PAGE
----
When Kevin Nepveux joined Pfizer, his first job out of college was working as a production engineer manufacturing penicillin in one of the company’s original plants in Groton, CT. Today, Nepveux is the VP of global technology services within Pfizer Global Supply. “Actually making the product and seeing it go into drums every day was very fulfilling,” he states. Being close to where the action is may have been rewarding as a new employee, but as a senior leader he has found it to be even more important to understand how to best improve Pfizer’s manufacturing processes.
Nepveux sat down with me to share some of his insights about continuous manufacturing (CM) and how Pfizer is deploying continuous and batch processes as a hybrid approach toward improving manufacturing efficiencies.
Life Science Leader (LSL): Describe how Pfizer went about deploying CM technologies.
Kevin Nepveux (KN): The Global Technology Services (GTS) group initially started on these projects back in the late 1990s. The pharmaceutical industry environment was very different from today. The cost pressures were building, but weren’t as severe, and our model was still that of the blockbuster. As a result, it was a more receptive time for developing and deploying these technologies than where we are today.
When we started to look at CM technologies, we first looked outside of pharma. A lot of the continuous technology had been developed and deployed in other industries that had experienced cost pressures long before pharma. We weren’t necessarily inventing anything new, but applying technologies from other industries to pharmaceuticals, recognizing, of course, that we typically have much tighter specifications and control ranges. The food processing and specialty chemical processing industries were good sources of ideas, as they use similar unit operations. The significant challenge was in adapting some of those technologies to pharma, as these industries have a different regulatory and cost environment and operate in much higher volumes.
We would pick some of the unit operations that were the most broadly used throughout Pfizer that we felt most comfortable making continuous via adapting similar technologies from other industries. These were typically the common unit operations, such as roller compaction within a dry granulation unit operation. The philosophy was, once you get that working for one product, it should be readily applicable to others, though it would usually require some additional customization or development depending upon the product. We would then pick a specific product we thought served as a good example of that unit operation. For the most part, these were usually high-volume, capital-, and labor-intensive products, with a fixed set of unit operations performed in a batch mode — the low-hanging fruit, if you will. We would develop the continuous option at a small laboratory or pilot plant, along with the site that was manufacturing the product to verify that it worked and to uncover the various challenges that would have to be overcome from either an engineering or a technology perspective prior to scaling up. In three or four cases, we built CM commercial-scale setups or production lines in those facilities. Two products with different unit operation processes were picked as part of our initial deployments — Lipitor (a wet granulation process) and Geodon (a dry granulation process). We also looked at some of the active pharmaceutical ingredients (API) processes for Lipitor, Lyrica, and Celebrex (which are all blockbuster drugs).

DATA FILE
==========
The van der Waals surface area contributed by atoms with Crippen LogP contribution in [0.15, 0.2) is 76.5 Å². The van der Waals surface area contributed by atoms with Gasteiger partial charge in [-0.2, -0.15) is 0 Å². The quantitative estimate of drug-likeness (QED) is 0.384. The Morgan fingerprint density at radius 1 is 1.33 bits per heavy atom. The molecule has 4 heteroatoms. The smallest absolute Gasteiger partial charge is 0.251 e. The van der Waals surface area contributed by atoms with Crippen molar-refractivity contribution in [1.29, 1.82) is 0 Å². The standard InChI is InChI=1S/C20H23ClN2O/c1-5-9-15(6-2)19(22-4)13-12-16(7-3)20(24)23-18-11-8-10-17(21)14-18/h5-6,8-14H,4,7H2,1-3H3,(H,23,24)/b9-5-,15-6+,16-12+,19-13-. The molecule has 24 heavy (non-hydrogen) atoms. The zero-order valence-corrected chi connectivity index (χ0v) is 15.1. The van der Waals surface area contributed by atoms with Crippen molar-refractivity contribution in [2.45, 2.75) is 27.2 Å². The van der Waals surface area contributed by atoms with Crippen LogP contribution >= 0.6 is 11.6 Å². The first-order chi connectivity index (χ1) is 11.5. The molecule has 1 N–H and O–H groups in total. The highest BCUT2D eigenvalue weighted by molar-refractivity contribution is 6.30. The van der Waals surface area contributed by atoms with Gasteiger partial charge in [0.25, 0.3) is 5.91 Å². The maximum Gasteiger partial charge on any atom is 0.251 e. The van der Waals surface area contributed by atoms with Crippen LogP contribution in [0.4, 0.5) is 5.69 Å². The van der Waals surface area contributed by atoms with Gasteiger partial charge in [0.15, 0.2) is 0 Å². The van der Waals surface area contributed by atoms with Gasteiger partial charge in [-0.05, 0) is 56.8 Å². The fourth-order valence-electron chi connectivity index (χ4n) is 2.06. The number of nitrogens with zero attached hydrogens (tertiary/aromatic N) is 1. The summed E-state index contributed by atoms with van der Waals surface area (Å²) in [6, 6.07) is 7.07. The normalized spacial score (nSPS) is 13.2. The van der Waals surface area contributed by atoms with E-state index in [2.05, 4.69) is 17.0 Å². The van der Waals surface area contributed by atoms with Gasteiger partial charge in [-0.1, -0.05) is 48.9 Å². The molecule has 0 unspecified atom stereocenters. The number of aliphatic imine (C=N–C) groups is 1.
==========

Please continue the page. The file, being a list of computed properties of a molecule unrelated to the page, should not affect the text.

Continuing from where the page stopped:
LSL: What Were Some Of The Lessons Learned From These Deployments?
KN: For starters, the business cases changed over time. It takes some time to adapt and develop these applications. You start in a pilot environment to develop data that convinces you it will work. Then you develop data to convince regulators so they will approve it as an alternate process. These activities take several years to work through. In our case, some of the business cases changed during this time frame. Though the deployments were technically very successful and effective when installed for commercial manufacturing, some of the manufacturing sites are no longer in our network, and the products have gone generic. When we look at the costs to relocate that technology to another site, it really didn’t have a good ROI. The cost pressures from generic competition changed the landscape. Today, when we approach a deployment, we do a much more rigorous job of identifying and making sure, up front, it has an enduring business case. We also look for projects that can be rapidly deployed on a number of products. It is difficult to have a project tied to one individual product, because as it moves through its life cycle, and generic competition begins, volumes drop and the cost environment changes. We look for opportunities with broader applicability that can be applied fairly quickly.
Another lesson learned involved analysis. For example, when we did Lipitor and Geodon, we did business cases comparing what we believed the technology would look like in five years, relative to how it was at the time, in terms of production costs, demand, margins, etc. In conducting our analysis, as we were the only manufacturer of the drugs, we used ourselves as the comparator with which to benchmark. Now, when a drug loses exclusivity, you are no longer competing with yourself, but with generic manufacturers, which often have much lower labor and capital costs. As a result, shortly after we had developed and implemented the CM process for these drugs, our analysis was no longer valid because the benchmark had shifted from internal to external.
Pfizer’s value proposition hinges on quality and supply assurance. We excel in manufacturing the highest quality products and assuring their supply globally. A lot of the customers have found that not always to be the case with generics. The ability to produce variable quantities of medicines, as well as the ability to ramp up and produce more medicines very quickly, has enabled us to compete effectively in the generic area. While it is challenging to provide both quality and supply assurance while also having the lowest cost, we have found that customers are willing to pay a bit more for the quality and supply assurance we offer.